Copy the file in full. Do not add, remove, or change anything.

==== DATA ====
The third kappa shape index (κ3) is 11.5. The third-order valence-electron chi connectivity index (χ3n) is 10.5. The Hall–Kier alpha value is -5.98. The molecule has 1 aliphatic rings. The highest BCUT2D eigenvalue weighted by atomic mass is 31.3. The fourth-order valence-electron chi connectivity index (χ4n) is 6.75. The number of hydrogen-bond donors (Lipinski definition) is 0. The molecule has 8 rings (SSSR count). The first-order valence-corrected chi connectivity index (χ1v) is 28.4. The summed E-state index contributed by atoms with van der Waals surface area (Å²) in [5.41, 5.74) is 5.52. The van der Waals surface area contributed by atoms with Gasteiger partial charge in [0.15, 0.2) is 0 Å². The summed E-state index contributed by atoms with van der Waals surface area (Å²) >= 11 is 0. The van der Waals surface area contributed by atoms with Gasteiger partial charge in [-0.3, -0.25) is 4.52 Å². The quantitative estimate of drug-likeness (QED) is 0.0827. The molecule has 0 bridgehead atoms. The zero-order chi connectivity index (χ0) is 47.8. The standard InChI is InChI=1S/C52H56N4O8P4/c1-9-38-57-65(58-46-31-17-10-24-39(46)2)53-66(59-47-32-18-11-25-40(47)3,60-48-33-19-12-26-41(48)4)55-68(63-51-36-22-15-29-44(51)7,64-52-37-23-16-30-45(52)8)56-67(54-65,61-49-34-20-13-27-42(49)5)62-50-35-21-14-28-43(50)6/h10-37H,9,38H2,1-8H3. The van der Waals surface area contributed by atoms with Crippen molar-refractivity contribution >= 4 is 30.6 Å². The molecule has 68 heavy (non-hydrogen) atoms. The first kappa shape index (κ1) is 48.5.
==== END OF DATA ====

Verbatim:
The third kappa shape index (κ3) is 11.5. The third-order valence-electron chi connectivity index (χ3n) is 10.5. The Hall–Kier alpha value is -5.98. The molecule has 1 aliphatic rings. The highest BCUT2D eigenvalue weighted by atomic mass is 31.3. The fourth-order valence-electron chi connectivity index (χ4n) is 6.75. The number of hydrogen-bond donors (Lipinski definition) is 0. The molecule has 8 rings (SSSR count). The first-order valence-corrected chi connectivity index (χ1v) is 28.4. The summed E-state index contributed by atoms with van der Waals surface area (Å²) in [5.41, 5.74) is 5.52. The van der Waals surface area contributed by atoms with Gasteiger partial charge in [0.15, 0.2) is 0 Å². The summed E-state index contributed by atoms with van der Waals surface area (Å²) >= 11 is 0. The van der Waals surface area contributed by atoms with Gasteiger partial charge in [-0.3, -0.25) is 4.52 Å². The quantitative estimate of drug-likeness (QED) is 0.0827. The molecule has 0 bridgehead atoms. The zero-order chi connectivity index (χ0) is 47.8. The standard InChI is InChI=1S/C52H56N4O8P4/c1-9-38-57-65(58-46-31-17-10-24-39(46)2)53-66(59-47-32-18-11-25-40(47)3,60-48-33-19-12-26-41(48)4)55-68(63-51-36-22-15-29-44(51)7,64-52-37-23-16-30-45(52)8)56-67(54-65,61-49-34-20-13-27-42(49)5)62-50-35-21-14-28-43(50)6/h10-37H,9,38H2,1-8H3. The van der Waals surface area contributed by atoms with Crippen molar-refractivity contribution >= 4 is 30.6 Å². The molecule has 68 heavy (non-hydrogen) atoms. The first kappa shape index (κ1) is 48.5.